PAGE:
Unfortunately, it happens. Spouses do conceal assets. Some even spend the entire marital estate on untoward activities and ridiculous whims and weird mid-life crisis expenditures. Some spouses even run up huge debts without telling their husband or wife – especially if these debts are from gambling, drugs, girlfriend-related expenses, etc. It happens, but you should not assume, in every case, that this is what is going on.
Divorce attorneys and forensic accountants are the masters at figuring this out. Husbands and wives who feel that they are being hoodwinked, when it comes to the family finances, need an attorney who has subpoena powers and the ability to take the equivocator (pretty much means “the liar”!) to court if he/she fails to produce the financial documents as requested. A litigator’s toolbox and skills are also needed if a spouse repeatedly and inadequately explains why money is “missing”, why debts have mysteriously piled up, why the suggested values of the parties’ businesses and property are so much lower than expected and/or why there are suddenly expensive assets that both appear and disappear. Be careful, however, as this is an area of litigation where the fees can add up fast and, if the money is truly gone, it is just that: “Gone!” There may be other assets to offset the missing money, etc., but if there is not, you may be spending and awful lot of time and money just to prove it. Talk with your attorney, have a goal and consider capping your attorney fees at a certain dollar amount.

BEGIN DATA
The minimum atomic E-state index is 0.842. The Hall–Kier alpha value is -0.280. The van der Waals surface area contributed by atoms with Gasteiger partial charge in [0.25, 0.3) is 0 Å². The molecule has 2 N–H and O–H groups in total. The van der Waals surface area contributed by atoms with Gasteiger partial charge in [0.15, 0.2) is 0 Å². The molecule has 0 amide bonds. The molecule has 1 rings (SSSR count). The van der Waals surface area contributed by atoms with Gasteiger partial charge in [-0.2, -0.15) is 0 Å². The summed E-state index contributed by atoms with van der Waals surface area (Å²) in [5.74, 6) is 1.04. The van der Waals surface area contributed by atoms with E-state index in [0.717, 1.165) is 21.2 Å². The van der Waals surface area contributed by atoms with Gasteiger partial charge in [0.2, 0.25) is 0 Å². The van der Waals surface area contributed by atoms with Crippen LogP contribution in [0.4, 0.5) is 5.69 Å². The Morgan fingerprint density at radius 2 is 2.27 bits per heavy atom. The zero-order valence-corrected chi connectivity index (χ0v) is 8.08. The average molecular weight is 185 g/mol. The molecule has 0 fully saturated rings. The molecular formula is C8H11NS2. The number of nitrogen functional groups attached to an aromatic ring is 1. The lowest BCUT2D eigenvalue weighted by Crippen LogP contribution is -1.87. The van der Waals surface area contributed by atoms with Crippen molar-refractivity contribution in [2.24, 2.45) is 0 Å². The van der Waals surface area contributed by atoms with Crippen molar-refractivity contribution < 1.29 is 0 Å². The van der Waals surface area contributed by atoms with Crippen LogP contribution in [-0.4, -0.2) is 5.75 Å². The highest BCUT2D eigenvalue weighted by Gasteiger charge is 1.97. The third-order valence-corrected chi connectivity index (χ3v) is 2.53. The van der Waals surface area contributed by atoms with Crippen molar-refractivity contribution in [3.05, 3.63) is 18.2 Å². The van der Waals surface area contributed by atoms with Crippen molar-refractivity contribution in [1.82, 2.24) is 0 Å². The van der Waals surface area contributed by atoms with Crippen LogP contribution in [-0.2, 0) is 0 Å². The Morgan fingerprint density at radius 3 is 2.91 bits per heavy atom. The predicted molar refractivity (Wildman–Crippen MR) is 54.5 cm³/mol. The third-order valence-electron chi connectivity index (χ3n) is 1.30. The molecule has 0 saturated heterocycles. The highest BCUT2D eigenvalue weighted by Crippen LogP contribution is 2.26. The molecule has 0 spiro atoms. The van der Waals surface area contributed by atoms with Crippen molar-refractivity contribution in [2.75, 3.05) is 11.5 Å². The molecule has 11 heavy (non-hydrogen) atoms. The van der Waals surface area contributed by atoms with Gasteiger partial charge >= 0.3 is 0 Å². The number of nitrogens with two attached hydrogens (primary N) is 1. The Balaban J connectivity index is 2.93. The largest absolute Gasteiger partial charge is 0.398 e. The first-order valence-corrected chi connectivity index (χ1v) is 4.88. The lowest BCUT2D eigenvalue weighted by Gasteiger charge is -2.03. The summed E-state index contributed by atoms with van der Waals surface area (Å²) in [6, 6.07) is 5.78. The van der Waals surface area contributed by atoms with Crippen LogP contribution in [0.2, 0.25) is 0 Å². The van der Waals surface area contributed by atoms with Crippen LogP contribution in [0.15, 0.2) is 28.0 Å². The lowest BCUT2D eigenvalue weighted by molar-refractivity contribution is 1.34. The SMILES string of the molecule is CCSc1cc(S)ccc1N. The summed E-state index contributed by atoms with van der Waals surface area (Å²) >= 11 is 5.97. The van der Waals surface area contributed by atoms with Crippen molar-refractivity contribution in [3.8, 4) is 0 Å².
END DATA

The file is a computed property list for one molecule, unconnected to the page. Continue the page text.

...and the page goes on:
Be careful, however, when aligning oneself to the notion that your spouse is being shady with the family estate. In today’s volatile economy, what may appear to be financial shenanigans may very well just be the manifestation of the sad truth that a spouse’s business is going downhill. Also, the values of property and business are remarkably difficult to assess these days. Not only that, but the old adage that “the value of a business or piece of real estate is only what a person would pay for it” has never been truer than in today’s market.
Sometimes, small suspicions of asset concealment and/or debts that seem to have accumulated out of no where, are often simply a manifestation of miscommunications, misunderstandings and a lack of knowledge about the family’s money situation by one of the spouses. A good mediator can help clients to determine the difference between a case of “hiding the goods” and a case where there is simply a very uneven base of knowledge about the family assets and debts. The former is usually a cause for a referral to the court-based system; the latter is a situation where mediation is often the perfect forum to help both parties get a grip on their financial situation as part of the settlement of their divorce disputes.
The following list includes some common ways in which a spouse may hide, undervalue or disguise marital assets.
Disguising Marital Assets as Method of Hiding Assets
- Antiques, artwork, hobby equipment, gun collections, and tools that are overlooked or undervalued. Look for antique furnishings, original paintings, or collector-level carpets in your spouse’s office.
- Cash kept in the form of cash/travelers’ checks. You may be able to find these by tracing bank account deposits and withdrawals.